Unified Super Middleweight titleholder Saul “Canelo” Alvarez (55-1-2, 37 KOs) remains fixated on his goal of becoming an undisputed champion at 168 pounds.
The Mexican star will take another step towards achieving that goal on Saturday night when he meets WBO champion Billy Joe Saunders (30-0, 14 KOs) live on DAZN from AT&T Stadium in Arlington, Texas. And although some feel as if the undefeated Saunders could provide Alvarez with some unique challenges, Canelo believes the British southpaw will be gifted with a level of competition he isn’t quite used to.
“I’m not the same guy from five, six years ago, I’m different, I have experience, I’m a more mature boxer,” said Alvarez on a recent edition of The Last Stand Podcast with Brian Custer. “So he can say whatever he wants, but he’s going to be in a different level fight.”
Canelo, who’s widely considered the best pound-for-pound fighter in boxing, will be fighting for the third time in five months when he enters the ring on Saturday night. After being off for the entirety of 2020 due to the COVID-19 pandemic, he returned in December and dominated Calum Smith to win the WBA (Super), Ring Magazine, and WBC Super Middleweight titles. He then stopped Avni Yildirim in a stay busy fight in February.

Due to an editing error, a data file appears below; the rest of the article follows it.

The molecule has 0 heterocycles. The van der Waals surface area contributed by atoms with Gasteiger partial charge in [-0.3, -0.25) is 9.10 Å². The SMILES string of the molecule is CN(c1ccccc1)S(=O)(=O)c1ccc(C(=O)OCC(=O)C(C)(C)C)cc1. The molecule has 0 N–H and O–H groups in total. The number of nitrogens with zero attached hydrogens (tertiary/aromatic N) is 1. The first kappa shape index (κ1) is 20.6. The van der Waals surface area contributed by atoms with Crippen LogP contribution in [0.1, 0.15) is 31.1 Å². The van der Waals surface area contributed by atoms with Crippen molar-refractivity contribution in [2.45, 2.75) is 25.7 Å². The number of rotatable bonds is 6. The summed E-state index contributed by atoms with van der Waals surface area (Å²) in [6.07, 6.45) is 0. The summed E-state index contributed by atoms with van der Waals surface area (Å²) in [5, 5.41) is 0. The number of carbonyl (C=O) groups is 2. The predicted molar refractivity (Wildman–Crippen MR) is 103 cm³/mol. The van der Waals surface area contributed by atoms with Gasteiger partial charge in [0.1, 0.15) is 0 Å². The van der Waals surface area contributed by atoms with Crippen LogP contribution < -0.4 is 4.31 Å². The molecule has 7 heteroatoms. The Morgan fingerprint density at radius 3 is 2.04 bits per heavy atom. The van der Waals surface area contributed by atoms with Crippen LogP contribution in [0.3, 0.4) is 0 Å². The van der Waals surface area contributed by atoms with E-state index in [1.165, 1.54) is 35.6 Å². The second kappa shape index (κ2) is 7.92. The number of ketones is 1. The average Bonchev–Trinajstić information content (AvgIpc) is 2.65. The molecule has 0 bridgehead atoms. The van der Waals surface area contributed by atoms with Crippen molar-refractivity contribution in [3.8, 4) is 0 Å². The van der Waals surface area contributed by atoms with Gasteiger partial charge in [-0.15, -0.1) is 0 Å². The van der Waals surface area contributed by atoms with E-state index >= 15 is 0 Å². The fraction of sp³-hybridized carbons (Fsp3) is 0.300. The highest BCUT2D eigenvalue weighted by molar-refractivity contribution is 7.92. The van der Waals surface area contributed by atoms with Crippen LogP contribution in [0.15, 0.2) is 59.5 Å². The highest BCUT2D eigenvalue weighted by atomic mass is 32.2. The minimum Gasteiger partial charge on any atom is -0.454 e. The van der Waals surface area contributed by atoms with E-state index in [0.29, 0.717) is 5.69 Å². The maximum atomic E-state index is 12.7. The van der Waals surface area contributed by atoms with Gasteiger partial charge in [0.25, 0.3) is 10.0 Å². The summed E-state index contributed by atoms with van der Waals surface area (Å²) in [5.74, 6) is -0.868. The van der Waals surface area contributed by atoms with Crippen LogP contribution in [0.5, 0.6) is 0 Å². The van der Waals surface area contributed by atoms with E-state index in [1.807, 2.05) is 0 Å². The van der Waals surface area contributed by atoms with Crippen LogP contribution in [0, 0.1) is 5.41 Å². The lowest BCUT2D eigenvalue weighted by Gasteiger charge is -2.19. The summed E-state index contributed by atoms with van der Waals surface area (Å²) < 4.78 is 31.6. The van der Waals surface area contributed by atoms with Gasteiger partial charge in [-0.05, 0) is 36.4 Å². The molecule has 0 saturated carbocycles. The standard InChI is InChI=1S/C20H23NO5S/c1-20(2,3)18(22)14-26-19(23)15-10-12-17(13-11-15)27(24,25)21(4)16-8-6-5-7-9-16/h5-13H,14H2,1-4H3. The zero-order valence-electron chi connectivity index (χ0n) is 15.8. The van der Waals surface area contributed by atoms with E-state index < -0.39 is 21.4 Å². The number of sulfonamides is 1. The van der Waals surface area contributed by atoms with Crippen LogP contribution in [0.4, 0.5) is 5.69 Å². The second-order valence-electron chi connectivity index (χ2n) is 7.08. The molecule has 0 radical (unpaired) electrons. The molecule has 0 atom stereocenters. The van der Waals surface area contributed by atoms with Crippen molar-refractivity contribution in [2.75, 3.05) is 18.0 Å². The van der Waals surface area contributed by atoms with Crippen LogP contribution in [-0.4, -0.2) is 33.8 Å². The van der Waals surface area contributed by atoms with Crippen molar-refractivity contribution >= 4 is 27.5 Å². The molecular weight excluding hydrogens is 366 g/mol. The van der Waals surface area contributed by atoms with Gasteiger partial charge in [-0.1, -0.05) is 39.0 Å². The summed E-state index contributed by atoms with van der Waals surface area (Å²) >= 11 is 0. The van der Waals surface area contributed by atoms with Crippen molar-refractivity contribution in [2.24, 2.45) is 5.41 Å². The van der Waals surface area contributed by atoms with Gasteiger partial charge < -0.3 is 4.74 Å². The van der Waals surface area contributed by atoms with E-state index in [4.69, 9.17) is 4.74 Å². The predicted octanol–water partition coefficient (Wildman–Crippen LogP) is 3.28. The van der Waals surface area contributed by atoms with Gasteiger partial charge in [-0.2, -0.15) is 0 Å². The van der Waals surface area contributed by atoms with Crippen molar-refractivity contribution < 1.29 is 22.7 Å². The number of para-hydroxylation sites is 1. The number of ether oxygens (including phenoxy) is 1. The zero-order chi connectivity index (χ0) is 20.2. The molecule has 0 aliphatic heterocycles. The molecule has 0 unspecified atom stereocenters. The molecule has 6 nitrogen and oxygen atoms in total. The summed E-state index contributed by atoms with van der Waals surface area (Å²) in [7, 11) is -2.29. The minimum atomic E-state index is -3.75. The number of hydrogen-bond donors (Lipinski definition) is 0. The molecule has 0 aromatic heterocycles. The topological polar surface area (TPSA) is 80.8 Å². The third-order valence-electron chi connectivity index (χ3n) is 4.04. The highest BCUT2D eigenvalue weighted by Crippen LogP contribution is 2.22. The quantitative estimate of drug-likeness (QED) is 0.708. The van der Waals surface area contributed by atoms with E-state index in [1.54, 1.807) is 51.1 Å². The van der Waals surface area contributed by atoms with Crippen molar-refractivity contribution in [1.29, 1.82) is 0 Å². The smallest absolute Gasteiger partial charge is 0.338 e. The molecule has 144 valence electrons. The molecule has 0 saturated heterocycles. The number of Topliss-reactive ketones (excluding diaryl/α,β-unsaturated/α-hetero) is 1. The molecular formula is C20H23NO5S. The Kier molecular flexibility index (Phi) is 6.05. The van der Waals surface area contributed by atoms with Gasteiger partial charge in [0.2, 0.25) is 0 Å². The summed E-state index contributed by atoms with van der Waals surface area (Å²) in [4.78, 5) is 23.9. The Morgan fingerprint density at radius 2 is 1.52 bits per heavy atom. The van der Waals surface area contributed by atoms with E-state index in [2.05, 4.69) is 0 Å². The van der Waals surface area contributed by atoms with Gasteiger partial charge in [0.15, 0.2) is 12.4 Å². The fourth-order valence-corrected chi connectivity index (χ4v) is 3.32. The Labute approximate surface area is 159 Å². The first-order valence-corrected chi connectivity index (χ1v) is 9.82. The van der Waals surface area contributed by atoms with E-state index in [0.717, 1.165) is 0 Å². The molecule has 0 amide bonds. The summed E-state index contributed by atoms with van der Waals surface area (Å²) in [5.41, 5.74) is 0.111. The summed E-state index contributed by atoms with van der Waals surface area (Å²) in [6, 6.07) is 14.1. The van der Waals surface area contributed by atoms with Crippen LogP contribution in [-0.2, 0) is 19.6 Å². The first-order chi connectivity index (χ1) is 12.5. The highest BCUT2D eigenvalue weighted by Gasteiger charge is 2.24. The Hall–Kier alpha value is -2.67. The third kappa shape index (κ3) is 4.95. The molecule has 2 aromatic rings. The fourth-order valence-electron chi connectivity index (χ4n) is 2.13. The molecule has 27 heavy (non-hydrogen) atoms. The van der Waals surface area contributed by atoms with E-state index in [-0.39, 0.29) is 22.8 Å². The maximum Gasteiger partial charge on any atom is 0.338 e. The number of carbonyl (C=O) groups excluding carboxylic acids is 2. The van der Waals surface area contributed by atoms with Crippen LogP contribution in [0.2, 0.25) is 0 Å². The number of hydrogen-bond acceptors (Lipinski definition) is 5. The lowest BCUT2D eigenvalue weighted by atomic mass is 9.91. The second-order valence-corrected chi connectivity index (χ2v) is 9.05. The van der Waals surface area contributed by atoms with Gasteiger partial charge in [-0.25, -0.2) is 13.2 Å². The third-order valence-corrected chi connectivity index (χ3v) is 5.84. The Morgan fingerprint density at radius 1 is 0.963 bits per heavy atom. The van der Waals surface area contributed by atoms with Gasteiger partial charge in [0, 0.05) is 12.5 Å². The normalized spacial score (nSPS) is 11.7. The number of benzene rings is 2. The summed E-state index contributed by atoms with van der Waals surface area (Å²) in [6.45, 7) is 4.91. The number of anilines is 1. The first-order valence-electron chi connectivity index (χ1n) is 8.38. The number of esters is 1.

Should he get by Saunders, which he’s favored to do, Alvarez will own three of the four recognized alphabet titles at Super Middleweight, leaving IBF titleholder Caleb Plant as the only challenge left standing in his way of becoming undisputed.
And to no surprise, that’s who Canelo will target if all goes to plan this weekend in Texas.
“That’s what I want, all of the titles in this division,” he said. “My first move is Billy Joe Saunders, of course, I need to win, and then the next champion is Caleb Plant, and that’s the goal.”
Having already held titles in multiple divisions, Alvarez will only further his legacy if he can fully unify the Super Middleweight division. After achieving that goal, there will still be big fights for him in the division, but there will also likely be exciting challenges in other weight classes, including 175 pounds and perhaps even 160 pounds, where Alvarez previously campaigned.
A move back to Middleweight is unlikely, but a jump back to Light Heavyweight could always be possible. Canelo, however, appears content to cement his legacy at 168 pounds for the remainder of his career.
“Maybe until the end of my career,” he said of competing at Super Middleweight.